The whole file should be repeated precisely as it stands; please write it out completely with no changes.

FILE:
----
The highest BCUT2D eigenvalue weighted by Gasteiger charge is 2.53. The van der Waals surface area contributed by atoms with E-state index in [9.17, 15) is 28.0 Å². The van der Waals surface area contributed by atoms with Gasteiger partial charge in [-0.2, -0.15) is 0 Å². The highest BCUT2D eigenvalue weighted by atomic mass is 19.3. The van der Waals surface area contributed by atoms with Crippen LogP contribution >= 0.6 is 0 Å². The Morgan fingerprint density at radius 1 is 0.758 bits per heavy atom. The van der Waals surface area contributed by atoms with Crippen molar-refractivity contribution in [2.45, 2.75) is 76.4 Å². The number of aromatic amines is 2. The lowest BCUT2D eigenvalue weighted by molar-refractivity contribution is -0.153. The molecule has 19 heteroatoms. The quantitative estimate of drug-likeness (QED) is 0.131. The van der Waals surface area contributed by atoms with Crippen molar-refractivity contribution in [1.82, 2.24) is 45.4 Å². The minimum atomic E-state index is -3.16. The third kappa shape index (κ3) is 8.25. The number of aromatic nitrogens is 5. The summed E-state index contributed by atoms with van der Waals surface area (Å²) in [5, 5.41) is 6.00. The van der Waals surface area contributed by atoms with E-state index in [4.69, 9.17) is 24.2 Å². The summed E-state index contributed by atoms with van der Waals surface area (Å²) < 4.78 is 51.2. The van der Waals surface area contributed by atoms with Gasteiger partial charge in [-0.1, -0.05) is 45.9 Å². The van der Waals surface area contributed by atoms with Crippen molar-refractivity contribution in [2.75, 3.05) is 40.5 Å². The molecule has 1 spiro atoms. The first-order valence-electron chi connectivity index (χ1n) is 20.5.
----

The highest BCUT2D eigenvalue weighted by Gasteiger charge is 2.53. The van der Waals surface area contributed by atoms with E-state index in [9.17, 15) is 28.0 Å². The van der Waals surface area contributed by atoms with Gasteiger partial charge in [-0.2, -0.15) is 0 Å². The highest BCUT2D eigenvalue weighted by atomic mass is 19.3. The van der Waals surface area contributed by atoms with Crippen LogP contribution >= 0.6 is 0 Å². The Morgan fingerprint density at radius 1 is 0.758 bits per heavy atom. The van der Waals surface area contributed by atoms with Crippen molar-refractivity contribution in [2.45, 2.75) is 76.4 Å². The number of aromatic amines is 2. The lowest BCUT2D eigenvalue weighted by molar-refractivity contribution is -0.153. The molecule has 19 heteroatoms. The quantitative estimate of drug-likeness (QED) is 0.131. The van der Waals surface area contributed by atoms with Crippen molar-refractivity contribution in [1.82, 2.24) is 45.4 Å². The minimum atomic E-state index is -3.16. The third kappa shape index (κ3) is 8.25. The number of aromatic nitrogens is 5. The summed E-state index contributed by atoms with van der Waals surface area (Å²) in [5, 5.41) is 6.00. The van der Waals surface area contributed by atoms with E-state index in [4.69, 9.17) is 24.2 Å². The summed E-state index contributed by atoms with van der Waals surface area (Å²) < 4.78 is 51.2. The van der Waals surface area contributed by atoms with Gasteiger partial charge in [-0.1, -0.05) is 45.9 Å². The van der Waals surface area contributed by atoms with Crippen molar-refractivity contribution in [2.75, 3.05) is 40.5 Å². The molecule has 1 spiro atoms. The first-order valence-electron chi connectivity index (χ1n) is 20.5.